Section of Plant Pathology, Department of Plant Ecology and Evolutionary Biology, Utrecht University, PO Box 80084, 3508 TB Utrecht, The Netherlands

Background and objectives
Plants can develop elevated levels of disease resistance after being exposed to specific biotic or abiotic stimuli. Infection by an avirulent pathogen triggers systemic acquired resistance (SAR), rendering uninfected plant parts resistant to subsequent infection. Also, selected non-pathogenic fluorescent Pseudomonas bacteria that colonize the rhizosphere are able to trigger an induced systemic resistance (ISR) response. Using Arabidopsis, it was shown that the rhizobacterium-mediated ISR response is, unlike pathogen-induced SAR, independent of salicylic acid (SA) and activation of pathogenesis-related (PR) genes, which are markers for SAR [1, 2]. To further compare the signalling pathways controlling ISR and SAR, Arabidopsis plants, impaired in their response to the defence-related signalling molecules jasmonic acid (JA) and ethylene, were tested on their ability to express ISR or SAR against infection by the challenging pathogen P. syringae pv. tomato (Pst). ISR induced by P. fluorescens WCS4I7r was blocked in the JA-response mutant jar1 and the ethylene-response mutant etr1, but not in SA-non-accumulating NahG plants. This indicates that for the expression of ISR, responsiveness to JA and ethylene is required, but that SA is not necessary. In contrast, SAR induced by the avirulent pathogen Pst(avrRpt2) was blocked in NahG plants but not in jar1 or etr1, indicating that SAR is independent of the JA- and ethylene-response, but instead requires SA. Apparently, ISR and SAR are two distinct inducible defence responses. We investigated whether elicitation of both ISR and SAR leads to a higher level of protection.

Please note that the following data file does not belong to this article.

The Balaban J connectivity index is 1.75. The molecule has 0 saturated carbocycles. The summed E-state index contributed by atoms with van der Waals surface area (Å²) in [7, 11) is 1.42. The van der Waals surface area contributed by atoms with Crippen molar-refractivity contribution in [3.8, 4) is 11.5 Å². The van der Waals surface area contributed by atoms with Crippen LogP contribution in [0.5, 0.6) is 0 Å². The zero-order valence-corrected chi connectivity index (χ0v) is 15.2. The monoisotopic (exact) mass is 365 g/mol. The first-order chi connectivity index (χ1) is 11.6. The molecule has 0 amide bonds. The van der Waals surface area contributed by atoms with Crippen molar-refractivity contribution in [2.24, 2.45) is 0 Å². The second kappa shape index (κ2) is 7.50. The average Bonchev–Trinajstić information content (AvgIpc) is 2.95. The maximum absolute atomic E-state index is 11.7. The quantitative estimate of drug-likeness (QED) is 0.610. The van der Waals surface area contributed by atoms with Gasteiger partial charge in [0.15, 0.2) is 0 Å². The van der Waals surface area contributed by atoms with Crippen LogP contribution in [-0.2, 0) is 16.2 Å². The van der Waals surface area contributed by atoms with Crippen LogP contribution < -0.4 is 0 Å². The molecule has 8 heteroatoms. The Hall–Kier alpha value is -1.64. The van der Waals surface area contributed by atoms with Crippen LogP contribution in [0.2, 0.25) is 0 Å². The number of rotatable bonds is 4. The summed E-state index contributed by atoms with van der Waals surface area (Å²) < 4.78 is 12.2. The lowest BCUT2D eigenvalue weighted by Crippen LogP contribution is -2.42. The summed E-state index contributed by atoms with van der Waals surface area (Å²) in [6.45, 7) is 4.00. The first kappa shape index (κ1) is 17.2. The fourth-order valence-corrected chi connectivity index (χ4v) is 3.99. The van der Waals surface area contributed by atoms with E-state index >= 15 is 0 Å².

Results and discussion
Plants were treated with a combination of WCS4I7r and Pst(avrRpt2). Indeed, significantly better protection was established by the combination treatment than by either inducer alone. This additive effect was absent in jar1, etr1 and NahG plants, in which either the ISR or the SAR response was blocked. Northern blot analyses showed that PR genes were activated only after infection by Pst(avrRpt2) and not after treatment with WCS4I7r. The combination of the two inducers of resistance did not result in an enhancement of PR gene expression, suggesting that the ISR pathway triggered by WCS4I7r does not affect the one leading to SAR. On the other hand, the results strongly indicate that the ISR- and SAR-signalling pathways leading to the enhanced defensive capacity are dissimilar. Also the signalling molecules SA, JA and ethylene were tested for additional effects on WCS4I7r-mediated ISR. WCS4I7r, SA, methyl jasmonate (MeJA) and ACC (converted into ethylene in the plant) all induced resistance. Only the combination of WCS417r with SA increased the level of protection compared to the effect of the inducers alone. WCS4I 7r did not enhance MeJA- or ACC-induced protection, indicating that WCS417r saturates the MeJA- and ACC-responsive signalling pathway. These results demonstrate that the enhanced protection resulting from the WCS4I7r-stimulated ISR-pathway is at least partly additive to that elicited by SA.

1. Pieterse CMJ, van Wees SCM, Hoffland E et al., 1996. Plant Cell 8, 1225-1237.
2. van Wees SCM, Pieterse CMJ, Trijssenaar A et al., 1997. Molecular Pant-Microbe Interactions 10, 716-724.